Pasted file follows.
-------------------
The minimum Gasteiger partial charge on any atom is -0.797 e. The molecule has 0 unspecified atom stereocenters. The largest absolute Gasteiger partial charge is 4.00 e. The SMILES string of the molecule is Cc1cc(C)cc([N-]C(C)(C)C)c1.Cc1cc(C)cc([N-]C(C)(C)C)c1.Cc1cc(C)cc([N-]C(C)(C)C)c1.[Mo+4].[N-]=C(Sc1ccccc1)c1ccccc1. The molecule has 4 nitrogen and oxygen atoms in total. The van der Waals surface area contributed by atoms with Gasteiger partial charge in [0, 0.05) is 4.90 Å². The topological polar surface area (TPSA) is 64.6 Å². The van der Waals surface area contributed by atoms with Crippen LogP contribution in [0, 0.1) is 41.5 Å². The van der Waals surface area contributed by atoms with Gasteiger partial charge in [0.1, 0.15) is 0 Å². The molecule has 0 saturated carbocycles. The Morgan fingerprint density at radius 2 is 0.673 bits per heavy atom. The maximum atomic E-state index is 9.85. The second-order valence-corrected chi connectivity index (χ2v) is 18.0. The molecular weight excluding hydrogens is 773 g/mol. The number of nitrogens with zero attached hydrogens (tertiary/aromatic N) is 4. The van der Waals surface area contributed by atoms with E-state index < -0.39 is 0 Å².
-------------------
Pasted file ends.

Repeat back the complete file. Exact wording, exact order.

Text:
The minimum Gasteiger partial charge on any atom is -0.797 e. The molecule has 0 unspecified atom stereocenters. The largest absolute Gasteiger partial charge is 4.00 e. The SMILES string of the molecule is Cc1cc(C)cc([N-]C(C)(C)C)c1.Cc1cc(C)cc([N-]C(C)(C)C)c1.Cc1cc(C)cc([N-]C(C)(C)C)c1.[Mo+4].[N-]=C(Sc1ccccc1)c1ccccc1. The molecule has 4 nitrogen and oxygen atoms in total. The van der Waals surface area contributed by atoms with Gasteiger partial charge in [0, 0.05) is 4.90 Å². The topological polar surface area (TPSA) is 64.6 Å². The van der Waals surface area contributed by atoms with Crippen LogP contribution in [0, 0.1) is 41.5 Å². The van der Waals surface area contributed by atoms with Gasteiger partial charge in [0.1, 0.15) is 0 Å². The molecule has 0 saturated carbocycles. The Morgan fingerprint density at radius 2 is 0.673 bits per heavy atom. The maximum atomic E-state index is 9.85. The second-order valence-corrected chi connectivity index (χ2v) is 18.0. The molecular weight excluding hydrogens is 773 g/mol. The number of nitrogens with zero attached hydrogens (tertiary/aromatic N) is 4. The van der Waals surface area contributed by atoms with E-state index < -0.39 is 0 Å².